Source: International Energy Agency’s World Energy Outlook 2019
Focusing exclusively on the United States, the US Energy Information Administration (EIA) is projecting similar trends in renewable growth domestically. As seen in the chart below, renewable energy, which includes solar, wind, geothermal, hydroelectric, and other sources of low-carbon energy, accounted for roughly 19% of electricity generation in 2019, less than natural gas, nuclear, and coal. However, by 2050, renewables are expected to represent the largest portion of the US energy mix at 38%. Solar is expected to represent a significant portion of this growth, increasing from 15% of the renewables mix last year to 46% in 2050. While the EIA forecasts that natural gas will make up roughly the same portion of the electricity mix in 2050 that it does today, nuclear and coal will lose share to renewables.
Source: US Energy Information Administration’s Annual Energy Outlook 2020
Despite the substantial growth in renewables usage in both the IEA and EIA forecasts, fossil fuels are expected to maintain notable market share over the next few decades. Under the IEA’s Stated Policies assumptions, global natural gas demand is projected to grow by 1.4% annually through 2040. The Stated Policies scenario also forecasts a 0.4% annual growth in oil demand through 2040. Oil demand growth is expected to slow in the 2030s after crude oil use in passenger vehicles reaches a peak, but overall demand will continue to be driven by petrochemicals, trucking, and jet fuels. Even when factoring in an accelerated transition to low-carbon energy under the Sustainable Development Scenario, global natural gas demand is still expected to increase through 2030 and is estimated to only be 2.5% below 2018 levels in 2040. In the US, the EIA is forecasting that coal and natural gas will represent nearly half of all electricity generation in 2050, demonstrating the long-term importance of fossil fuels despite the increase in renewable energy use.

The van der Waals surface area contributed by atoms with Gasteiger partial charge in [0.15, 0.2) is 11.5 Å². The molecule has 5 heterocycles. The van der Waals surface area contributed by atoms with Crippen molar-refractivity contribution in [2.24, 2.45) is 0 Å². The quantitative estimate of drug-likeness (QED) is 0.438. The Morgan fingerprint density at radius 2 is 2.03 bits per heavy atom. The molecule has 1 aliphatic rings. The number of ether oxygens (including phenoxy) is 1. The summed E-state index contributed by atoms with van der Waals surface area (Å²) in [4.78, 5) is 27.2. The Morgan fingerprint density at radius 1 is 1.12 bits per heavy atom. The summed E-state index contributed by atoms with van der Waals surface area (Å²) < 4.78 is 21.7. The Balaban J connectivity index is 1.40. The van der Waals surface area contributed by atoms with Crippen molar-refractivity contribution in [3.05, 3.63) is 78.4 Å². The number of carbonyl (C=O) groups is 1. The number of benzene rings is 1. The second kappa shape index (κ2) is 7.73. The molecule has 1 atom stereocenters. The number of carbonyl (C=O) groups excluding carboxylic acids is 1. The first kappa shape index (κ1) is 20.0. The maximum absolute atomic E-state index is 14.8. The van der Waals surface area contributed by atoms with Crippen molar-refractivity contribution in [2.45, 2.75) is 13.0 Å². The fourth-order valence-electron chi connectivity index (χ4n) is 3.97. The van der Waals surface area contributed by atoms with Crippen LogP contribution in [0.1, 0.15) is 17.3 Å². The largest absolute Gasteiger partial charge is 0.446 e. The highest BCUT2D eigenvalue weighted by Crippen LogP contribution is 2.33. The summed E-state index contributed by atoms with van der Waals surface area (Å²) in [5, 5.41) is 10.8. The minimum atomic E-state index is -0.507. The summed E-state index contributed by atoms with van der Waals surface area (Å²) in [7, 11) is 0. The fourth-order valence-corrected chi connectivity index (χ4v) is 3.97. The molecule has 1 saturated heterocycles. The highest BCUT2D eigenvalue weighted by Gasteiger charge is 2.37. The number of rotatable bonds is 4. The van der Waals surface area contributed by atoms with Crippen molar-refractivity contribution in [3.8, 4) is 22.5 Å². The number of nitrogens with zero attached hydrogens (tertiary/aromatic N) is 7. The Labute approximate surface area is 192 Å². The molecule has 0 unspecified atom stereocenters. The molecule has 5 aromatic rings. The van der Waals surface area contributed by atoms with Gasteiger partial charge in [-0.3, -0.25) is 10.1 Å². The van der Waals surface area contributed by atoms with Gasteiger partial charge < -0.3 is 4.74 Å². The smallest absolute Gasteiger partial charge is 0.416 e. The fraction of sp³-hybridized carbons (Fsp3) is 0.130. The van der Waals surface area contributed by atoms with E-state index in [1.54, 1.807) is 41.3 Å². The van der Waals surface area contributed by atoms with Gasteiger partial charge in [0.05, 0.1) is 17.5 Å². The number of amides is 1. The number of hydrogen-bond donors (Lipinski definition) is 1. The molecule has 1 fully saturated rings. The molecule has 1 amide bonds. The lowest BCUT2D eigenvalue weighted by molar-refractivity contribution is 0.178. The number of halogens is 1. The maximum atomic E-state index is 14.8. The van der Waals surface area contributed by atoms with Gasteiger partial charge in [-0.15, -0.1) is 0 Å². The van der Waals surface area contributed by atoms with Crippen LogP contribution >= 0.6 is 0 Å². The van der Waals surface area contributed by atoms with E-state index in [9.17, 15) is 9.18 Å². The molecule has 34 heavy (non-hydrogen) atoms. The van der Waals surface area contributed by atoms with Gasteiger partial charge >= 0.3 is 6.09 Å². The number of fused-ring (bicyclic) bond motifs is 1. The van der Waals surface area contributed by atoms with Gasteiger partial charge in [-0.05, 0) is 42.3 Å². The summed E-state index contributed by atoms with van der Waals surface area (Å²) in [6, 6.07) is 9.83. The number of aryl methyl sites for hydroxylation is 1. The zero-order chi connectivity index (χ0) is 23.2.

Renewables are beginning to gain traction with oil and gas companies beyond the integrated majors.
The integrated majors — companies like BP, ExxonMobil (XOM), Shell (RDS.A) and Total (TOT) — have long been investing in alternative energy through renewable projects, research and development efforts, or backing startups developing new technologies. Increasingly, renewables are gaining traction beyond the majors. The table below highlights traditional oil and gas companies that have ventured into clean energy. Note that this table is not inclusive of all examples of alternative energy investments in the industry and only highlights a few key examples. Renewable initiatives among these companies include solar and wind projects, biofuels research, and production of renewable fuels. The three refiners included, Delek (DK), HollyFrontier (HFC), and Valero (VLO), focus on renewable fuels, including biodiesel, renewable diesel, and ethanol. Increased adoption of biofuels in the US has been supported by the Renewable Fuels Standard, with refiners obligated to blend increasing volumes of renewable fuels or acquire credits to achieve compliance. Last week, HFC announced that it would be converting its Cheyenne Refinery to renewable diesel production and will construct a pre-treatment unit at its Artesia Refinery that will process feedstock for its renewable diesel plants. Once the Cheyenne conversion project is complete in 1Q22, HFC will have combined renewable diesel production capacity of over 200 million gallons per year. (For context, 200 million gallons a year equates to just over 13,000 barrels per day. US diesel demand in 2019 averaged just over 4 million barrels per day.)